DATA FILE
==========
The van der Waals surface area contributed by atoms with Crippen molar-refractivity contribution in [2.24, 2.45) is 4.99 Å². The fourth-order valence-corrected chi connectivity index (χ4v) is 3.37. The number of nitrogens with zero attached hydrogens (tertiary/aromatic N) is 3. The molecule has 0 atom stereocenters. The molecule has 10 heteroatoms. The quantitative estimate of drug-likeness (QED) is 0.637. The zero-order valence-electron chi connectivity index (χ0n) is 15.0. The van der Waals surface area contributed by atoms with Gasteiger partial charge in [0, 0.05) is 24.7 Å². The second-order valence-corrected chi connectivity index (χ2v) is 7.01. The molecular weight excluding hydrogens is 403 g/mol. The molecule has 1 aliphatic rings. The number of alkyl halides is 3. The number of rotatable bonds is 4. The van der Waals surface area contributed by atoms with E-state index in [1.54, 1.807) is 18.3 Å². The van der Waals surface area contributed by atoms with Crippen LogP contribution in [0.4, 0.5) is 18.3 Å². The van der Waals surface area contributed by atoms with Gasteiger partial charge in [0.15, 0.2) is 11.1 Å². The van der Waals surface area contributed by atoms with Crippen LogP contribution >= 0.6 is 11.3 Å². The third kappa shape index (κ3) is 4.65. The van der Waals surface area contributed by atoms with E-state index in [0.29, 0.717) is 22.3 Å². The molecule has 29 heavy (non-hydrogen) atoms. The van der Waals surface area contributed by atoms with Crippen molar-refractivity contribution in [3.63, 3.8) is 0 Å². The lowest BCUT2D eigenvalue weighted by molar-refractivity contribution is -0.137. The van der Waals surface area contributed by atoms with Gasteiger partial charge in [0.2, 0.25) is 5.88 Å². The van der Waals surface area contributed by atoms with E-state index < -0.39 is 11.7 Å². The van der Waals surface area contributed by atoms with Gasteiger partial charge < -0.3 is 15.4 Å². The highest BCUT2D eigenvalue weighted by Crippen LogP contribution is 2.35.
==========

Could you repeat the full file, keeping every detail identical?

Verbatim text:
The van der Waals surface area contributed by atoms with Crippen molar-refractivity contribution in [2.24, 2.45) is 4.99 Å². The fourth-order valence-corrected chi connectivity index (χ4v) is 3.37. The number of nitrogens with zero attached hydrogens (tertiary/aromatic N) is 3. The molecule has 0 atom stereocenters. The molecule has 10 heteroatoms. The quantitative estimate of drug-likeness (QED) is 0.637. The zero-order valence-electron chi connectivity index (χ0n) is 15.0. The van der Waals surface area contributed by atoms with Gasteiger partial charge in [0, 0.05) is 24.7 Å². The second-order valence-corrected chi connectivity index (χ2v) is 7.01. The molecular weight excluding hydrogens is 403 g/mol. The molecule has 1 aliphatic rings. The number of alkyl halides is 3. The number of rotatable bonds is 4. The van der Waals surface area contributed by atoms with E-state index in [1.54, 1.807) is 18.3 Å². The van der Waals surface area contributed by atoms with Crippen LogP contribution in [0.4, 0.5) is 18.3 Å². The van der Waals surface area contributed by atoms with Gasteiger partial charge in [0.15, 0.2) is 11.1 Å². The van der Waals surface area contributed by atoms with Crippen LogP contribution >= 0.6 is 11.3 Å². The third kappa shape index (κ3) is 4.65. The van der Waals surface area contributed by atoms with E-state index in [0.29, 0.717) is 22.3 Å². The molecule has 29 heavy (non-hydrogen) atoms. The van der Waals surface area contributed by atoms with Crippen molar-refractivity contribution in [3.63, 3.8) is 0 Å². The lowest BCUT2D eigenvalue weighted by molar-refractivity contribution is -0.137. The van der Waals surface area contributed by atoms with Gasteiger partial charge in [0.2, 0.25) is 5.88 Å². The van der Waals surface area contributed by atoms with E-state index < -0.39 is 11.7 Å². The van der Waals surface area contributed by atoms with Gasteiger partial charge < -0.3 is 15.4 Å². The highest BCUT2D eigenvalue weighted by Crippen LogP contribution is 2.35.